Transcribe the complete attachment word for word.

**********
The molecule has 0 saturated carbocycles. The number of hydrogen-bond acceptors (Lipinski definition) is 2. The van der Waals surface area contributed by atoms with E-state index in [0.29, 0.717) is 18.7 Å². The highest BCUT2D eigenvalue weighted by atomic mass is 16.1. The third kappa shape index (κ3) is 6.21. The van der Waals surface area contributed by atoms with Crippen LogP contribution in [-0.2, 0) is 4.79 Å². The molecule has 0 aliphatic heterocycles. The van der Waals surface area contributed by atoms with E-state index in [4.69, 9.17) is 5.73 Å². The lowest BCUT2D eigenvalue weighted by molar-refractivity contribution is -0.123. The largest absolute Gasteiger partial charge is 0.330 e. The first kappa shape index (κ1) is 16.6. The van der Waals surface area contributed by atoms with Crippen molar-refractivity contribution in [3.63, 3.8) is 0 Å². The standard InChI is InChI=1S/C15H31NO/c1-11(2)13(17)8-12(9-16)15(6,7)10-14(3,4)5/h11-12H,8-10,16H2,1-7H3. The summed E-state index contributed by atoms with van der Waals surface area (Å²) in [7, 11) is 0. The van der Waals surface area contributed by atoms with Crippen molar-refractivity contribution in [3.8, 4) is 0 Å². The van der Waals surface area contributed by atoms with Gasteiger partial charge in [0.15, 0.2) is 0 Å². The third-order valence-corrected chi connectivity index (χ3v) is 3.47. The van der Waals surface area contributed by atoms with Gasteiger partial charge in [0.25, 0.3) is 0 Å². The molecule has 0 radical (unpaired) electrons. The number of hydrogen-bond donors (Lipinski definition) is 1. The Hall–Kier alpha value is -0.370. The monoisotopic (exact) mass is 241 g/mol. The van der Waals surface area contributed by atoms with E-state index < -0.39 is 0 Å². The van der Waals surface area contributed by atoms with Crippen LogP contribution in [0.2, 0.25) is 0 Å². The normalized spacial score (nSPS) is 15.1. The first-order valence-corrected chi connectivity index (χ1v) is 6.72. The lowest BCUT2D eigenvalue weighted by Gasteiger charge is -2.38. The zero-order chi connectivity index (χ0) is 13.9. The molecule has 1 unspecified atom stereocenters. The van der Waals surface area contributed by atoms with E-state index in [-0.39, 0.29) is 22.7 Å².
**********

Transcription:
The molecule has 0 saturated carbocycles. The number of hydrogen-bond acceptors (Lipinski definition) is 2. The van der Waals surface area contributed by atoms with E-state index in [0.29, 0.717) is 18.7 Å². The highest BCUT2D eigenvalue weighted by atomic mass is 16.1. The third kappa shape index (κ3) is 6.21. The van der Waals surface area contributed by atoms with Crippen LogP contribution in [-0.2, 0) is 4.79 Å². The molecule has 0 aliphatic heterocycles. The van der Waals surface area contributed by atoms with E-state index in [4.69, 9.17) is 5.73 Å². The lowest BCUT2D eigenvalue weighted by molar-refractivity contribution is -0.123. The largest absolute Gasteiger partial charge is 0.330 e. The first kappa shape index (κ1) is 16.6. The van der Waals surface area contributed by atoms with Crippen molar-refractivity contribution in [3.63, 3.8) is 0 Å². The standard InChI is InChI=1S/C15H31NO/c1-11(2)13(17)8-12(9-16)15(6,7)10-14(3,4)5/h11-12H,8-10,16H2,1-7H3. The summed E-state index contributed by atoms with van der Waals surface area (Å²) in [7, 11) is 0. The van der Waals surface area contributed by atoms with Crippen molar-refractivity contribution in [3.8, 4) is 0 Å². The van der Waals surface area contributed by atoms with Gasteiger partial charge in [0.15, 0.2) is 0 Å². The third-order valence-corrected chi connectivity index (χ3v) is 3.47. The van der Waals surface area contributed by atoms with Gasteiger partial charge in [0.25, 0.3) is 0 Å². The molecule has 0 radical (unpaired) electrons. The number of hydrogen-bond donors (Lipinski definition) is 1. The Hall–Kier alpha value is -0.370. The monoisotopic (exact) mass is 241 g/mol. The van der Waals surface area contributed by atoms with E-state index < -0.39 is 0 Å². The van der Waals surface area contributed by atoms with Crippen LogP contribution in [0.2, 0.25) is 0 Å². The normalized spacial score (nSPS) is 15.1. The first-order valence-corrected chi connectivity index (χ1v) is 6.72. The lowest BCUT2D eigenvalue weighted by Gasteiger charge is -2.38. The zero-order chi connectivity index (χ0) is 13.9. The molecule has 1 unspecified atom stereocenters. The van der Waals surface area contributed by atoms with E-state index in [-0.39, 0.29) is 22.7 Å².